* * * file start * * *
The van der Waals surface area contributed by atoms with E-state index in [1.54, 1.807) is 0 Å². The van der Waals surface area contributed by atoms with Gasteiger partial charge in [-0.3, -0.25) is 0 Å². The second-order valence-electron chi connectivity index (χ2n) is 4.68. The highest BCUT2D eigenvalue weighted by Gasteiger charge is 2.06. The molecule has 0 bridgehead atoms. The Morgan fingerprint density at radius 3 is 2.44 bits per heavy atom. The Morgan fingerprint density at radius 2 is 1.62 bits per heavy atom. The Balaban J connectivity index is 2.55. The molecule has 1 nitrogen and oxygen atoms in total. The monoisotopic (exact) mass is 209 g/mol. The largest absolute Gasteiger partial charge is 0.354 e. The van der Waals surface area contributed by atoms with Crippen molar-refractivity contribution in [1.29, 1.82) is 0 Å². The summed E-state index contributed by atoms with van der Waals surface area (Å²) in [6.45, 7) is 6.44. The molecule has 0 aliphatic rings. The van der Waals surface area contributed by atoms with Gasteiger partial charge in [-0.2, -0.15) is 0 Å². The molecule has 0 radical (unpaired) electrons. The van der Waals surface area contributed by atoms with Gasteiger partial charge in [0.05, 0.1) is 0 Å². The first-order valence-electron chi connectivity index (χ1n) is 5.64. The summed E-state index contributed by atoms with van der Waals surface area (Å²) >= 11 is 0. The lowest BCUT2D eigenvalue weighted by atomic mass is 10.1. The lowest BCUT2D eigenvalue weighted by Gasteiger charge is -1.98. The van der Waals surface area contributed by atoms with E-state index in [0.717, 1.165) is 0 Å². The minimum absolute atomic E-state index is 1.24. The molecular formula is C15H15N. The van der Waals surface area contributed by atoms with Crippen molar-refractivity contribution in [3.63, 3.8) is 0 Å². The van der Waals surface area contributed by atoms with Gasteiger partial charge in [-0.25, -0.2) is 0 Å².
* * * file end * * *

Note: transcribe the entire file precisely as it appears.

The van der Waals surface area contributed by atoms with E-state index in [1.54, 1.807) is 0 Å². The van der Waals surface area contributed by atoms with Gasteiger partial charge in [-0.3, -0.25) is 0 Å². The second-order valence-electron chi connectivity index (χ2n) is 4.68. The highest BCUT2D eigenvalue weighted by Gasteiger charge is 2.06. The molecule has 0 bridgehead atoms. The Morgan fingerprint density at radius 3 is 2.44 bits per heavy atom. The Morgan fingerprint density at radius 2 is 1.62 bits per heavy atom. The Balaban J connectivity index is 2.55. The molecule has 1 nitrogen and oxygen atoms in total. The monoisotopic (exact) mass is 209 g/mol. The largest absolute Gasteiger partial charge is 0.354 e. The van der Waals surface area contributed by atoms with Crippen molar-refractivity contribution in [1.29, 1.82) is 0 Å². The summed E-state index contributed by atoms with van der Waals surface area (Å²) in [6.45, 7) is 6.44. The molecule has 0 aliphatic rings. The van der Waals surface area contributed by atoms with Gasteiger partial charge in [-0.2, -0.15) is 0 Å². The molecule has 0 radical (unpaired) electrons. The van der Waals surface area contributed by atoms with Gasteiger partial charge in [0.05, 0.1) is 0 Å². The first-order valence-electron chi connectivity index (χ1n) is 5.64. The summed E-state index contributed by atoms with van der Waals surface area (Å²) >= 11 is 0. The lowest BCUT2D eigenvalue weighted by atomic mass is 10.1. The lowest BCUT2D eigenvalue weighted by Gasteiger charge is -1.98. The van der Waals surface area contributed by atoms with E-state index in [0.717, 1.165) is 0 Å². The minimum absolute atomic E-state index is 1.24. The molecular formula is C15H15N. The van der Waals surface area contributed by atoms with Crippen molar-refractivity contribution in [3.63, 3.8) is 0 Å². The van der Waals surface area contributed by atoms with Gasteiger partial charge in [-0.25, -0.2) is 0 Å².